Guyana – Find Yourself and Uncover Deep Connections
A few days prior to departing for this latest trip to Guyana, my daughter asked me, “Daddy, what are you looking forward to the most about your trip?” It was a tough question. My response was likely hard for her to understand but I told her that I was looking forward to losing my sense of time. Yeah – kinda heady for an 11-year-old to process but it was an honest response.
What follows will be some of the strands that swam through the ol’ duders head whilst in the jungle. If you’re looking for a detailed play-by-play of the trip, I’m sorry, that’s not gonna happen. Things like tackle selection for the trip, what happened when we were there, and other “how-to” kind of content are best discussed over a call. Also, I covered issues like these in my trip reports from my first 2 visits. Tap these links for more info – Guyana Trip 1, Guyana Trip 2
Now, having spent almost 2 months of my life in the Guyanese jungle, my time there is more ethereal than anything else. I spend most of my consciousness there thinking, observing, connecting to my surroundings, and bonding with our guides (whom I consider my friends – not guides – closer to mentors). If I have any expectations at all, it’s to lose my sense of self and to challenge most of what I believe to be important in the WEIRD (Western, Educated, Industrialized, Rich, and Democratic) society in which I live.
Don’t worry – I’m only going to focus on a few questions in this piece. I’m aware that few if any readers care about what was going through my head. However, it’s important to me to be very clear that these trips to the jungle aren’t about the fishing. Stated a little differently – I’ve spent enough time in the jungle to know that it’s a bountiful paradise for anglers, so I’m not concerned about trophy hunting. Gorgeous specimens of all the target species always emerge. Here it goes.
What Does it Mean to be Healthy – WEIRD vs the Amerindians of Guyana?
My Amerindian friends are hunter-gatherers. All their time is spent outdoors. They operate at the pace of the natural world that surrounds them. They fish and hunt when their quarry is active, and they rest and have fun with their friends and family the rest of the time. Nearly their entire diet comes from the jungle (missionaries introduced flour years ago – and I’m not sure that’s a good thing). They aren’t muscular but are amazing strong (I watched Flavian, a young Amerindian, easily 30lbs lighter than me, hack a path through dense brush while standing on the bow of our boat – with one hand. I tried to mimic him and didn’t come close). They see, smell, and hear things we don’t. Their skin seems impervious to bug bites and cuts. They walk barefoot and are incredibly agile. They can drink water and eat foods that would debilitate us WEIRD folk for days. Oh yeah, their life expectancy is as long as ours too.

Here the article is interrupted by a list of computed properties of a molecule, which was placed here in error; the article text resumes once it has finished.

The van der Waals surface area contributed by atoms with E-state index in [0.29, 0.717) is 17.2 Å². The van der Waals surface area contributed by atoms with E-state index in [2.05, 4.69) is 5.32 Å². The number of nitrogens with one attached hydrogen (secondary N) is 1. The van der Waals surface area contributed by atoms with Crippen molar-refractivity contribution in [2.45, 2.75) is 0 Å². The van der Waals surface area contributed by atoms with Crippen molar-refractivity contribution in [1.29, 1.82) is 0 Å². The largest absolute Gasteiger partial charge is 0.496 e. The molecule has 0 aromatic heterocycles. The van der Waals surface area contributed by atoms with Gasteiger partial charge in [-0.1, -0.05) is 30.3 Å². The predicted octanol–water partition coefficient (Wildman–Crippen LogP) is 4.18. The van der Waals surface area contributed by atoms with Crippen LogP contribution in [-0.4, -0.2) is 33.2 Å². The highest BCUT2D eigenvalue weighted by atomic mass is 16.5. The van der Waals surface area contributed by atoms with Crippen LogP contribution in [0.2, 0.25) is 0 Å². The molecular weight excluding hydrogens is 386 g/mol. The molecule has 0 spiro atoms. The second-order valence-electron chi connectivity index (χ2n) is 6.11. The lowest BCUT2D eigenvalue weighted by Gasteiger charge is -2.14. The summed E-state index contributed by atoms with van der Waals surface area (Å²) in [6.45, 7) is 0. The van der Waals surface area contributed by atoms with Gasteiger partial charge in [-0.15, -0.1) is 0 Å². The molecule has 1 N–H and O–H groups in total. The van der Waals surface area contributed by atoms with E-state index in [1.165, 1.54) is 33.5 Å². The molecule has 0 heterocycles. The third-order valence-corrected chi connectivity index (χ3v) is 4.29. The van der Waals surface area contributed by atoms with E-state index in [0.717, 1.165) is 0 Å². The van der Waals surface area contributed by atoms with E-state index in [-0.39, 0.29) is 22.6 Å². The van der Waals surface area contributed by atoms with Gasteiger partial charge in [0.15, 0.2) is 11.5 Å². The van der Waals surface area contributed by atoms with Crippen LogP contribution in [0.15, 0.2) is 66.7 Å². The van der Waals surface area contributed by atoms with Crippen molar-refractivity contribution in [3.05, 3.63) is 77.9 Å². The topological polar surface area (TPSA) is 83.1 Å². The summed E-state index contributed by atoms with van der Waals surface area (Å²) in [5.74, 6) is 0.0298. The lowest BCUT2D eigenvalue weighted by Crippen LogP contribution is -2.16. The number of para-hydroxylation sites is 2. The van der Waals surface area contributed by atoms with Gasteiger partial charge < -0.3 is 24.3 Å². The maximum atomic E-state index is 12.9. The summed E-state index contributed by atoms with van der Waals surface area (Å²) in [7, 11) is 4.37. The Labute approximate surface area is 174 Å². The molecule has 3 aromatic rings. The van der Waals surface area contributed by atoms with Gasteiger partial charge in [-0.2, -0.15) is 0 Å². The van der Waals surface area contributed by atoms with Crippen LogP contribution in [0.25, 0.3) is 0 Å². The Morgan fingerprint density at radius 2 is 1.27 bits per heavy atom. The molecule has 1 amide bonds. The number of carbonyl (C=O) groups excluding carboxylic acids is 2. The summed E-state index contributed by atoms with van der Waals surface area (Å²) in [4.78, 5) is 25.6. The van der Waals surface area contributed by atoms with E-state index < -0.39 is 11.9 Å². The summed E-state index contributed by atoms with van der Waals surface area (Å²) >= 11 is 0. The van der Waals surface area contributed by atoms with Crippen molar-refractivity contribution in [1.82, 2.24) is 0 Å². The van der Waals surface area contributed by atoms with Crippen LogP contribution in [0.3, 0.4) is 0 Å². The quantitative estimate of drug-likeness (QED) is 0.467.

I could keep going but in summery – there’s a lot to learn from them. After reading these observations, some folks might think they live a “hard life.” Maybe – but here’s one last point – they are BY FAR the happiest people I’ve ever met. Smiles, laughs, and happy chatter abound. It’s so refreshing.
In the WEIRD world, we go to the gym, take any number of vitamins, trust the science/rely on doctors/experts to tell us how to be healthy, eat processed foods and meat from industrial farms, etc. In other words, we try to engineer health and happiness and seem to keep failing – miserably. I’m not offering a solution to this problem, just asking you to recognize that it’s there and to consider the possibility that continued engineering isn’t the answer. In fact, it may be making us increasingly fragile.
In the WEIRD world, we’re almost always on a schedule. Our devices keep us “on track” via reminders, alarms, scheduling events, etc. It’s commonplace to ask someone, “What time is it?” That’s not the case in the jungle.
Guyana is equatorial, so all year round there is about 12 hours of daylight and 12 hours of darkness. If one was to measure time with a clock, the sun rises at around 6:30AM and sets around 6:30PM every day. This consistency makes it incredibly easy to see how much the sun effects everything in nature.
In the jungles of Guyana, when the sun starts poking over the horizon, a massive chorus erupts. After a night full of activity, groups of howler monkeys let out their final territorial calls. Hundreds of species of birds “wake up” and start chirping. The “nighttime” bugs stop their calls, and the “daytime” bugs start. Fish start breaking the surface chasing bait now that there’s enough light to see their quarry. As the sun gets higher in the sky, all this activity slows down such that by the time the sun is overhead, the natural world seems to reach a standstill (time for a siesta). As the sun sets, all this activity takes place again. Once the sun gets dark, a new chorus erupts that includes a few birds, countless frogs, a wide array of insects, and howler monkeys.
This kind of predictability makes a clock irrelevant in the jungle. For example, after around day 3, we sometimes asked each other, “What day is it?” The response was often, “I don’t know,” or, “who cares?” The exact time of day only popped into our heads when we pulled our phones out to take pictures. So yeah, like I mentioned to my daughter, everyone loses the WEIRD sense of time – it’s liberating. It also makes you realize how much stress and anxiety measuring time and keeping a schedule creates in our day-to-day lives.
No shoes, no Shirt, no Problem
I could go into many observations about the WEIRD world like how we have all sorts of body image phobias; how our clothing helps hide numerous, preventable health problems; how covering our bodies shields us from the sun, preventing the production of vitamin D; how orthotics are commonplace, etc. I’ll avoid those topics – BUT – they should hang in the background of what follows.
One morning, while walking barefoot and shirtless to the water’s edge to bathe and do my laundry in the river, the following question popped into my head: “Why do we have to wear shoes back home?” I didn’t explore the answer to that question very much but the most common reason I’ve heard is that going barefoot in the WEIRD world is bad for public health. If that’s the real reason, that doesn’t make much sense because one can carry a lot of dog shit and mud into a venue via the tracks of a boot.